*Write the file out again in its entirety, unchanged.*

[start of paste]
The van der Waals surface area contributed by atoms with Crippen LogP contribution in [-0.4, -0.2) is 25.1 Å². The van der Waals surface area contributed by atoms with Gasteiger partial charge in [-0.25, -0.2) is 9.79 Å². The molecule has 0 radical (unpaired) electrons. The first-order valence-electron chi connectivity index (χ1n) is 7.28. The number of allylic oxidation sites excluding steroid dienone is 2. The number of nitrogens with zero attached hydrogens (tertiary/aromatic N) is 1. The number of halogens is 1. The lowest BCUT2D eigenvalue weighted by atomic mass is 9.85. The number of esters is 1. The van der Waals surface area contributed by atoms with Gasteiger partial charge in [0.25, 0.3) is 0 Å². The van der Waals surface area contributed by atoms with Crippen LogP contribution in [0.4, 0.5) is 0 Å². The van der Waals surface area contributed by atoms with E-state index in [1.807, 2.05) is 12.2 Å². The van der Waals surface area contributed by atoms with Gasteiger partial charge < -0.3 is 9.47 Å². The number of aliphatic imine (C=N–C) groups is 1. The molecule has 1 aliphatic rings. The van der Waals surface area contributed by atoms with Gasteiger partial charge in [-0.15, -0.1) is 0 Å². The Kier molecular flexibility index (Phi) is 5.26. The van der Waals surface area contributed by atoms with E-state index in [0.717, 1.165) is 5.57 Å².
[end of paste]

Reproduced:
The van der Waals surface area contributed by atoms with Crippen LogP contribution in [-0.4, -0.2) is 25.1 Å². The van der Waals surface area contributed by atoms with Gasteiger partial charge in [-0.25, -0.2) is 9.79 Å². The molecule has 0 radical (unpaired) electrons. The first-order valence-electron chi connectivity index (χ1n) is 7.28. The number of allylic oxidation sites excluding steroid dienone is 2. The number of nitrogens with zero attached hydrogens (tertiary/aromatic N) is 1. The number of halogens is 1. The lowest BCUT2D eigenvalue weighted by atomic mass is 9.85. The number of esters is 1. The van der Waals surface area contributed by atoms with Gasteiger partial charge in [0.25, 0.3) is 0 Å². The van der Waals surface area contributed by atoms with Crippen LogP contribution in [0.4, 0.5) is 0 Å². The van der Waals surface area contributed by atoms with E-state index in [1.807, 2.05) is 12.2 Å². The van der Waals surface area contributed by atoms with Gasteiger partial charge < -0.3 is 9.47 Å². The number of aliphatic imine (C=N–C) groups is 1. The molecule has 1 aliphatic rings. The van der Waals surface area contributed by atoms with Gasteiger partial charge in [-0.15, -0.1) is 0 Å². The Kier molecular flexibility index (Phi) is 5.26. The van der Waals surface area contributed by atoms with E-state index in [0.717, 1.165) is 5.57 Å².